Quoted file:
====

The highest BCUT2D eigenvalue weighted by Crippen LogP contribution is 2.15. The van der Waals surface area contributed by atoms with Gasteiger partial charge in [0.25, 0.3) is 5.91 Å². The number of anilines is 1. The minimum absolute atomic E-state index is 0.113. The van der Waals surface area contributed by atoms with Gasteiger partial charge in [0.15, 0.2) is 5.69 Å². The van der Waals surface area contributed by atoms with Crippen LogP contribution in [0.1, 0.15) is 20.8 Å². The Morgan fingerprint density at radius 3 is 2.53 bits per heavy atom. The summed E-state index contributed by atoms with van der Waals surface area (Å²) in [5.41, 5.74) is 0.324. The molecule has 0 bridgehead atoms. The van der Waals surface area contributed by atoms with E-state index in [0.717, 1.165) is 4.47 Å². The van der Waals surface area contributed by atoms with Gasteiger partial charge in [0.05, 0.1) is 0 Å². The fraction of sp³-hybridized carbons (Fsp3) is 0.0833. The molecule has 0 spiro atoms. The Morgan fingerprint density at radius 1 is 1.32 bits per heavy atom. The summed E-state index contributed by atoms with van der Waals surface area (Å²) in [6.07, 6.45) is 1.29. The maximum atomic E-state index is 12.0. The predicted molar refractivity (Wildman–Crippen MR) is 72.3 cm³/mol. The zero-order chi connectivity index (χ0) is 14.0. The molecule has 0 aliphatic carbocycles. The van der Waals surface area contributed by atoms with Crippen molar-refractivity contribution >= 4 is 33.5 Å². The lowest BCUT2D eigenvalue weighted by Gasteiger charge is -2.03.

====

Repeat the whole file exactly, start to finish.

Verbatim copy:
The highest BCUT2D eigenvalue weighted by Crippen LogP contribution is 2.15. The van der Waals surface area contributed by atoms with Gasteiger partial charge in [0.25, 0.3) is 5.91 Å². The number of anilines is 1. The minimum absolute atomic E-state index is 0.113. The van der Waals surface area contributed by atoms with Gasteiger partial charge in [0.15, 0.2) is 5.69 Å². The van der Waals surface area contributed by atoms with Crippen LogP contribution in [0.1, 0.15) is 20.8 Å². The Morgan fingerprint density at radius 3 is 2.53 bits per heavy atom. The summed E-state index contributed by atoms with van der Waals surface area (Å²) in [5.41, 5.74) is 0.324. The molecule has 0 bridgehead atoms. The van der Waals surface area contributed by atoms with E-state index in [0.717, 1.165) is 4.47 Å². The van der Waals surface area contributed by atoms with Gasteiger partial charge in [0.05, 0.1) is 0 Å². The fraction of sp³-hybridized carbons (Fsp3) is 0.0833. The molecule has 0 spiro atoms. The Morgan fingerprint density at radius 1 is 1.32 bits per heavy atom. The summed E-state index contributed by atoms with van der Waals surface area (Å²) in [6.07, 6.45) is 1.29. The maximum atomic E-state index is 12.0. The predicted molar refractivity (Wildman–Crippen MR) is 72.3 cm³/mol. The zero-order chi connectivity index (χ0) is 14.0. The molecule has 0 aliphatic carbocycles. The van der Waals surface area contributed by atoms with Crippen molar-refractivity contribution >= 4 is 33.5 Å². The lowest BCUT2D eigenvalue weighted by Gasteiger charge is -2.03.